Staying Organized For Tax Season
Oh no! … it’s that time again, the dreaded tax season. I learned very early on when I started my business that I didn’t want to get caught up in the madness of taxes. I knew if I developed a process or a routine that I could use throughout the year that I would save myself the headache of trying to gather and remember everything I did for an entire year.
So I set out to create small tricks that would help me get organized (and stay that way). Taxes, in general, are usually boring, a hard to understand topic. For some reason, I was able to understand it easily. I had my fair share of research and speaking with tax pros but I was able to absorb it and create practical daily, weekly, monthly tasks for myself and I want to share that with you.
Disclaimer: I am not a tax professional, just a fellow business owner providing advice based on my experience. Check with a CPA or tax professional to get your business’ and state’s requirements to ensure you stay organized the right way.
Here’s the guide I wish I had when starting my first business.
The dreaded receipts. Yes, they are a pain but the government requires we keep them to prove we actually purchased what we’re claiming to purchase. I know a lot of people just like to throw them away (my husband is infamous for throwing away receipts even if we need them) but they are so important to running a business that you have to change your midset when dealing with them. Here’s how I stay organized:
I keep ALLLLL of my receipts, personal and professional, in a separate compartment of my purse (men you can just add it to your wallet as you receive them). When its time to organize my purse (or wallet) which is usually once a month before it’s about to explode, I go through each one and sort them by personal and business expenses.
Some receipts might start out being personal when you originally purchased the item but then it changes to professional when you realize that you used it for your business.
Write on the back of the receipt what it was for. This will help you when entering the expense into your tracker of choice (more about that later).
Keep them in a folder or envelope by month or by category. Storing them this way allows you to stay organized and it only takes minutes to put those away so you can procrastinate on entering them into your system at a later time if you need to. Or you can hire someone to help you enter them since it's now just a data entry thing.
You can also scan them but this requires electronic storage and a few additional steps so while I think this is a great solution for me personally because I prefer everything electronically, I know it might not be the right solution for everyone.
Most Common Expenses
I’m shocked by how many times I’ve learned that business owners weren’t aware of the expenses they are allowed to claim for their taxes. Most expenses are tax-deductible meaning they lower your income taxes which means more money in your pocket. So it would behoove all business owners to know exactly what they can and cannot expense. This is definitely a conversation you should be having with a tax professional but I’ll give you some basics to be aware of.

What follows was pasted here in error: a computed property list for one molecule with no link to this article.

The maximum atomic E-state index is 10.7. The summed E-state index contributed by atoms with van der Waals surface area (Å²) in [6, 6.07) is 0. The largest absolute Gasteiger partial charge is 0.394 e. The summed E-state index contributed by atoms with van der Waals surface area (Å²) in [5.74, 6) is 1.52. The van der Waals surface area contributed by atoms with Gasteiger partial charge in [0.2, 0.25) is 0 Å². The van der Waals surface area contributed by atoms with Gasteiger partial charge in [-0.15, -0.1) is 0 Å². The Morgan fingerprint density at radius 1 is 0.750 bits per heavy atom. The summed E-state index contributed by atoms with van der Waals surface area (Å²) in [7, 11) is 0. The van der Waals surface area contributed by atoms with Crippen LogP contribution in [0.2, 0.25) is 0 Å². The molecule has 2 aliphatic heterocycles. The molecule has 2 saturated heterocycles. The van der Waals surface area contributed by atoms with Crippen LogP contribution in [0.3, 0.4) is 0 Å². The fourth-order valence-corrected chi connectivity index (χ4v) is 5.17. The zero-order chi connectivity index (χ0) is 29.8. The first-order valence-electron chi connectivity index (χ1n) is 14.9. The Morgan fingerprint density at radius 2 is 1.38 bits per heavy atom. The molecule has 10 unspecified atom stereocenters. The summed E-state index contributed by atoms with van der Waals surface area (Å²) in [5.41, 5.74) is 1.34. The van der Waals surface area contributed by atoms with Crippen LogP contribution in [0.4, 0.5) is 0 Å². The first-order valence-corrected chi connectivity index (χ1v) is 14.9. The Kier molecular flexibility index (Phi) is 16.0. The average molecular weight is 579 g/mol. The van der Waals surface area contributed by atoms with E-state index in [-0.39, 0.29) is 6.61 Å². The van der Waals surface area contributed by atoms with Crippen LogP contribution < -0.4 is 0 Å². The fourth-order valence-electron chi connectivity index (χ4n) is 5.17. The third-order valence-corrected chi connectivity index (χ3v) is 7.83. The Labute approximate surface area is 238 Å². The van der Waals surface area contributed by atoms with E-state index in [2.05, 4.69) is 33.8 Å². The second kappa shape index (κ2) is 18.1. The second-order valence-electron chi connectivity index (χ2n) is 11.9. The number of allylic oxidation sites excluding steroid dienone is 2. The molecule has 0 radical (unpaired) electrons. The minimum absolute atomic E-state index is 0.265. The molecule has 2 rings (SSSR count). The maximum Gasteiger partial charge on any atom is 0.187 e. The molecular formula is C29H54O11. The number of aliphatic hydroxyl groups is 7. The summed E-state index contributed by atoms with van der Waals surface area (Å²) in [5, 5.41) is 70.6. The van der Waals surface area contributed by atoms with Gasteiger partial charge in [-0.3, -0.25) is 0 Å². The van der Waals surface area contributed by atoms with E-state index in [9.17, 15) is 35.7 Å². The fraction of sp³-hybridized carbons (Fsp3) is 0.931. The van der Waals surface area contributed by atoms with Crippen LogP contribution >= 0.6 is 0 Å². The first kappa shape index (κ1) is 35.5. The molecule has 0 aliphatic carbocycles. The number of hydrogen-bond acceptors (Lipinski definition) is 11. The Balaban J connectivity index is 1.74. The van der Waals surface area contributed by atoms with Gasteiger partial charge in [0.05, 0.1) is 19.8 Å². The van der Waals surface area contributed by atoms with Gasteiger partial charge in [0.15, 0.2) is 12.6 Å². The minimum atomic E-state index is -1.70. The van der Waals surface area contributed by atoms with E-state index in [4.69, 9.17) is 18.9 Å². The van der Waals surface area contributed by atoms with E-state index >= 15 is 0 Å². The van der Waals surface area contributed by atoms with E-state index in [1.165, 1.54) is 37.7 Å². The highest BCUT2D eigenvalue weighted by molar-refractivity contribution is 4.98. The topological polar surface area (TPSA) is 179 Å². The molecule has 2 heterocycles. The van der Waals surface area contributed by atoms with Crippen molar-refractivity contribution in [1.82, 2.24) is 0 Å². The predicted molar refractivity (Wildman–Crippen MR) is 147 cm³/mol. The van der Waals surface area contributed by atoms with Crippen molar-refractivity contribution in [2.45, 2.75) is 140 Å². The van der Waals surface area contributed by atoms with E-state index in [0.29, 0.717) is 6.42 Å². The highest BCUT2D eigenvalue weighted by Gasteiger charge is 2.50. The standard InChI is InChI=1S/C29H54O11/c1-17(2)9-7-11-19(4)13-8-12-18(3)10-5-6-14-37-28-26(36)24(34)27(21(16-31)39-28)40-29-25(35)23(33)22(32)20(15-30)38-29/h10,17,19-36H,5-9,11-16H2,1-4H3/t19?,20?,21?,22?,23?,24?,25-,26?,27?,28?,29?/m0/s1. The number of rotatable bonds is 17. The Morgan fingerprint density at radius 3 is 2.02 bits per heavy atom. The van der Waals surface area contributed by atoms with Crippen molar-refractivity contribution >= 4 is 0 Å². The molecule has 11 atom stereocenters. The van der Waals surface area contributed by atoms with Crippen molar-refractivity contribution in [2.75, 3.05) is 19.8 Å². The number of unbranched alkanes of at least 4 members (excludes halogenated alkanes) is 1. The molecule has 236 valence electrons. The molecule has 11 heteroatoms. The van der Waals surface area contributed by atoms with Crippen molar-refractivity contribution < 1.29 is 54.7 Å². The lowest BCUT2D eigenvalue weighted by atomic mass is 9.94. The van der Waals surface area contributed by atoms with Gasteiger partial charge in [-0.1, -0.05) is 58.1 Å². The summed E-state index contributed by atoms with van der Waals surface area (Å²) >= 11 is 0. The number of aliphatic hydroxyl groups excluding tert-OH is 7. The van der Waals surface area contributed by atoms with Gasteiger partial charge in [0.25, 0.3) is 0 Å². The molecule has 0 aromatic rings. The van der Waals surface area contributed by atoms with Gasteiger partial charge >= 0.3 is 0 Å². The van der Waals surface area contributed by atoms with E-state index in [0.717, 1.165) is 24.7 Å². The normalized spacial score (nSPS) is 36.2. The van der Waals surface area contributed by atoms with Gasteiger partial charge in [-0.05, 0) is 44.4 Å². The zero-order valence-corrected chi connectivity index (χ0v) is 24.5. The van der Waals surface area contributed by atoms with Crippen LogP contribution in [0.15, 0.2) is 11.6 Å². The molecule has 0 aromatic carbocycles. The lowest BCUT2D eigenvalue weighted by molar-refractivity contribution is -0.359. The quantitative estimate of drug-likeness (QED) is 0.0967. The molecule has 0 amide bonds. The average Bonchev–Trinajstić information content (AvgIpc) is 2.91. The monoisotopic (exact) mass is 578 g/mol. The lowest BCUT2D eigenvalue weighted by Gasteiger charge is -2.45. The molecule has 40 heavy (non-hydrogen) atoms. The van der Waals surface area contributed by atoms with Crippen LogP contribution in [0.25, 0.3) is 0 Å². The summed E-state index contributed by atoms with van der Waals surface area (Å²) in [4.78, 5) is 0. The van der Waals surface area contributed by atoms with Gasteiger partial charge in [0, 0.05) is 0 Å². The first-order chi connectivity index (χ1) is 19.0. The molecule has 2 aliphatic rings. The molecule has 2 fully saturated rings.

Advertising (Facebook/Instagram boosts, paid website listings, fliers, business cards)
Office Supplies (paper, pens, post, etc.)
Technology (computer, email, domain, website hosting, internet, cell phone, etc.)
Bank Fees, interest charges for credit cards and loans
There are a lot more to be listed. You’ll also need to know the specific category to put these expenses in so they entered properly into your system.
So tracking your revenue can also be a headache but if done as you receive payments you shouldn’t have much to worry about. As a general business rule, you should always track the money you make on a weekly, monthly and annual basis. Knowing how much you made will allow you to create goals for the year and it should also push you to make more money. Avoiding this and sweeping it under the rug definitely won’t change anything in your business. Here are some suggestions on staying organized with tracking income:
The good ole’ spreadsheet. Yes, some people hear that word and freak out but a super simple spreadsheet can keep all of your income in one place for you to reference as needed. If you use Google Drive and Google Sheets, they have a free template you can use that comes with the necessary documents. All you have to do is read their instructions and enter your information. Click this link for access to the free template.
The use of accounting software is very popular these days. The downside to them is that you need to have some computer experience because there’s a learning curve. Programs such as QuickBooks and Wave offer you the ability to add receipts, create invoices (which will then automatically track your sales), pay your staff with their payroll options, and produce reports your tax team will need in order to process sales tax and income tax.
Find a good CRM to invest in. A CRM is a Customer Relationship Management software that allows you to store your client leads, clients, invoices, etc. Investing in one that works for your business structure is important and sometimes that takes a little research. Most CRMs allow you to run a report of your invoices and this will help you calculate how much you made at any given time.
As you’re reading this you might be saying, “I’m too busy to be doing all of this” or “this isn’t my cup of tea” and that’s fine. You can hire a Bookkeeper, Accountant, or Virtual Assistant to assist you with this on a routine basis. Depending on how many expenses and how much income you generate will dictate the amount of work it will entail. Typically you can get away with one to two hours per month provided it’s organized properly. Let’s say you find a professional to assist you for $25 per hour. If you only need two hours per month that will equate to $50 (+ your sanity).